Justice finally served: R&B superstar R. Kelly convicted in long-delayed federal sex crimes trial

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BROOKLYN, NY – R. Kelly, the R&B superstar known for his anthem “I Believe I Can Fly,” was found guilty on Monday of all charges in his trial for racketeering and sex trafficking.

Kelly, 54, whose real name is Robert Sylvester Kelly, was accused by multiple witnesses of targeting, grooming and exploiting young women and men “for his own sexual gratification” and running a “sex cult” by trafficking people across state lines.

His trial was long delayed by the coronavirus pandemic since his February 22, 2019 arrest in Chicago.

The scrutiny on the singer intensified in the #MeToo era, particularly after the premiere of “Surviving R. Kelly,” a 2019 documentary series that featured interviews with several of his accusers.

He also allegedly bribed a government worker to help him marry late R&B singer Aaliyah when she was 15 years old.

Following the announcement of the guilty verdict, Pete Fitzhugh, Special Agent in Charge for Homeland Security investigations in New York, said:

“Today’s verdict brings an end to Robert Kelly’s decade-long reign of terror over many vulnerable girls, boys and young women.

“With this verdict, it is my sincere hope that it will also begin the healing process for these brave survivors.”

A jury of seven men and five women found R. Kelly guilty of all nine counts charged in the case, on their second day of deliberations. Kelly, wearing a face mask, remained motionless, eyes downcast as the verdict was read in federal court in Brooklyn, according to news reports.

The charges were based on claims that an entourage of managers and aides who helped the singer meet girls, and kept them obedient and quiet, amounted to a criminal enterprise. Two others have been charged with Kelly in a separate federal case that is pending in Chicago.

Several accusers testifying at trial said that Kelly subjected them to perverse and sadistic whims when they were underage.

His accusers said they were under orders to call him “Daddy,” expected to jump and kiss him anytime he walked into a room, and to cheer only for him when he played pickup basketball games in which they said he was a ball hog.

The accusers alleged that they also were ordered to sign non-disclosure forms and were subjected to threats and punishments such as violent spankings if they broke what one referred to as “Rob’s rules.”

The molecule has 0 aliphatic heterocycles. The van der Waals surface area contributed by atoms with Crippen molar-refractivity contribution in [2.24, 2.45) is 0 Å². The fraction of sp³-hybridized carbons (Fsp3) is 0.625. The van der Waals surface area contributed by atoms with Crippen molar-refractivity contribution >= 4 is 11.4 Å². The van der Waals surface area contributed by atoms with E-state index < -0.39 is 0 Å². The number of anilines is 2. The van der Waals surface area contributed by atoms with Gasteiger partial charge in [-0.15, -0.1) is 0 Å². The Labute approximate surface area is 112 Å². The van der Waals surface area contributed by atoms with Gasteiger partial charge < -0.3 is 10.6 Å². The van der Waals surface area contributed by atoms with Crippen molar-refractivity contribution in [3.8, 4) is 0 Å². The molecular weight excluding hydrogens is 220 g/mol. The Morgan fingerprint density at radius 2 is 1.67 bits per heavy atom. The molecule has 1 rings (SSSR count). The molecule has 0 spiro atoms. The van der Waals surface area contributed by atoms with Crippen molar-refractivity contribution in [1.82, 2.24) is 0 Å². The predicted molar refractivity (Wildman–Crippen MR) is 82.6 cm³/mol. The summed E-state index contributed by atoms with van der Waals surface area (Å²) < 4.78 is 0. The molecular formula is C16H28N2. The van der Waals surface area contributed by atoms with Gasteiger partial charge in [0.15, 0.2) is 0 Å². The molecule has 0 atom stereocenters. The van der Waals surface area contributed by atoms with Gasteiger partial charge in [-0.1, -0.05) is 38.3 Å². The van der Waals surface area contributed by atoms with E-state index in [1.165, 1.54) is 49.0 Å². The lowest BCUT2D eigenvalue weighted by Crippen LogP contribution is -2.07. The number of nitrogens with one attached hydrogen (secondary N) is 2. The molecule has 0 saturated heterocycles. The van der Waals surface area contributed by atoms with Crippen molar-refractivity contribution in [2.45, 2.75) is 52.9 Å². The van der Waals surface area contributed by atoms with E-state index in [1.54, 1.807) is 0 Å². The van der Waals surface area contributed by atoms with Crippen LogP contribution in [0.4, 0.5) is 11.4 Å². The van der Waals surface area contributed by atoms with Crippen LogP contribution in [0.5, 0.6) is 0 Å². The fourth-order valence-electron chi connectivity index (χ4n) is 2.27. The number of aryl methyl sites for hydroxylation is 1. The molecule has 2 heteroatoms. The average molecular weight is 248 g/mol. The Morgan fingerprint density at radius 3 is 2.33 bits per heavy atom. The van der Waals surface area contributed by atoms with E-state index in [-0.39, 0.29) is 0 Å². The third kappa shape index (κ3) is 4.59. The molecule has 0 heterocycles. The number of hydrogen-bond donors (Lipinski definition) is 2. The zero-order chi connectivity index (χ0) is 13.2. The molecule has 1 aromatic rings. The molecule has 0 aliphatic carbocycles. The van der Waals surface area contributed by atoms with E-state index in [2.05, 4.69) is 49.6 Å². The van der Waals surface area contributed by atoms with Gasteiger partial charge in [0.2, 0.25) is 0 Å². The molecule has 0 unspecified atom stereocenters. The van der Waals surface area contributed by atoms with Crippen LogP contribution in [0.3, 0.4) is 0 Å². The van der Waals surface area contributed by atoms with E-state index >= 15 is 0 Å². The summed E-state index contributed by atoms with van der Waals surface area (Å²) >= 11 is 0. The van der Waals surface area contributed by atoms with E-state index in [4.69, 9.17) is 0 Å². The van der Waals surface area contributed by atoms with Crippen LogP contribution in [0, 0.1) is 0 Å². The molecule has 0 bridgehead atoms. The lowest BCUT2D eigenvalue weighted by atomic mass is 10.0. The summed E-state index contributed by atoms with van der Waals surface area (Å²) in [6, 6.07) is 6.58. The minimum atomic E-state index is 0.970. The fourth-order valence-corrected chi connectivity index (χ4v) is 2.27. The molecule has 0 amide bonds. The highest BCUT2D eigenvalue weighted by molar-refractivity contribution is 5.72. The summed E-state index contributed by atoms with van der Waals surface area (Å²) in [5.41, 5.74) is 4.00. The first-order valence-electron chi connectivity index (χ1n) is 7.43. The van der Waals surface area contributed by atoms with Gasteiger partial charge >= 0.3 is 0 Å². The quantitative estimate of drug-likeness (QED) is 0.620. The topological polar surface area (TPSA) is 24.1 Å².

Some said they believed the videotapes he shot of them having sex would be used against them if they exposed what was happening.

Victims testified that R. Kelly kept a gun by his side while berating one of his accusers before forcing her to give him oral sex in a Los Angeles music studio. He also reportedly gave several of his victims the Herpes virus without telling them he was infected with the STD.

There was testimony regarding his marriage to an underage Aaliyah, a young and popular performer who died tragically in a plane crash in 2001. Witnesses testified he falsified identification to give the false impression she was 18 when they married because he thought she was pregnant at the time.

One witness claimed he saw R. Kelly sexually abusing Aaliyah when she was only 13 or 14 years old.

Kelly was also convicted of criminal counts accusing him of violating the Mann Act, which makes it illegal to take anyone across state lines “for any immoral purpose.”

Acting U.S. Attorney Jacquelyn Kasulis commented on the conviction:

“To the victims in this case, your voices were heard, and justice was finally served.”

Kelly faces up to 20 years in prison, with sentencing scheduled for May 4. His attorney, Deveraux Cannick, said he was disappointed by the verdict:

“I think I’m even more disappointed the government brought the case in the first place given all the inconsistencies.”

Gloria Allred, an attorney representing some of the victims in the case, said that R. Kelly was one of the worst offenders she has fought against, including Harvey Weinstein and Jeffrey Epstein:

“Mr. Kelly is the worst. R. Kelly thought that he could get away with all of this, but he didn’t.

“Despite the fact that he thought he could control all this, he was wrong.”

Allred also read a statement from one of the women, identified as Sonya:

“I’ve been hiding from Robert Kelly in fear due to threats made against me and I’m ready to start living my life free from fear and to start the healing process.

“I want to thank the jury for considering the evidence and truly listening to my testimony.”

As the verdict was read, R. Kelly’s fans were blaring his music outside the courtroom. Fans have stuck by the artist, even after he was arrested in 2002 and accused of making a recording of himself sexually abusing and urinating on a 14-year-old girl.